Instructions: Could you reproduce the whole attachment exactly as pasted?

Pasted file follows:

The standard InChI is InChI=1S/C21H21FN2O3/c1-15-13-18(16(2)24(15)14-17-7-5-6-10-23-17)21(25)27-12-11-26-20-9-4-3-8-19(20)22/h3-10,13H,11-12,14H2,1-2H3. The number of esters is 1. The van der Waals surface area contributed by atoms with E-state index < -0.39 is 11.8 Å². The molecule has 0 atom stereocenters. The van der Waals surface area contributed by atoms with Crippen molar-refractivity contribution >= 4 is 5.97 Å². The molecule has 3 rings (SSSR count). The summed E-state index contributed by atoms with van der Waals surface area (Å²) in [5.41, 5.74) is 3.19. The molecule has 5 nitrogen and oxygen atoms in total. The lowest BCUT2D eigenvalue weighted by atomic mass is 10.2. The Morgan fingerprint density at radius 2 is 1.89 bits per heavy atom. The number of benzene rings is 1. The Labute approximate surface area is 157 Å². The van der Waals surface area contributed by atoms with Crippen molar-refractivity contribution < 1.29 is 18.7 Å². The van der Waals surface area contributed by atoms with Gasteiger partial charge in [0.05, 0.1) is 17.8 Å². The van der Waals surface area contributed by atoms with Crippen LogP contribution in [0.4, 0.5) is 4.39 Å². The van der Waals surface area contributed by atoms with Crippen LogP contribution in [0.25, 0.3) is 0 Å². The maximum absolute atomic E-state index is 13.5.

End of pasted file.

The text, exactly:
The standard InChI is InChI=1S/C21H21FN2O3/c1-15-13-18(16(2)24(15)14-17-7-5-6-10-23-17)21(25)27-12-11-26-20-9-4-3-8-19(20)22/h3-10,13H,11-12,14H2,1-2H3. The number of esters is 1. The van der Waals surface area contributed by atoms with E-state index < -0.39 is 11.8 Å². The molecule has 0 atom stereocenters. The van der Waals surface area contributed by atoms with Crippen molar-refractivity contribution >= 4 is 5.97 Å². The molecule has 3 rings (SSSR count). The summed E-state index contributed by atoms with van der Waals surface area (Å²) in [5.41, 5.74) is 3.19. The molecule has 5 nitrogen and oxygen atoms in total. The lowest BCUT2D eigenvalue weighted by atomic mass is 10.2. The Morgan fingerprint density at radius 2 is 1.89 bits per heavy atom. The number of benzene rings is 1. The Labute approximate surface area is 157 Å². The van der Waals surface area contributed by atoms with Crippen molar-refractivity contribution < 1.29 is 18.7 Å². The van der Waals surface area contributed by atoms with Gasteiger partial charge in [0.05, 0.1) is 17.8 Å². The van der Waals surface area contributed by atoms with Crippen LogP contribution in [0.4, 0.5) is 4.39 Å². The van der Waals surface area contributed by atoms with Crippen LogP contribution in [0.25, 0.3) is 0 Å². The maximum absolute atomic E-state index is 13.5.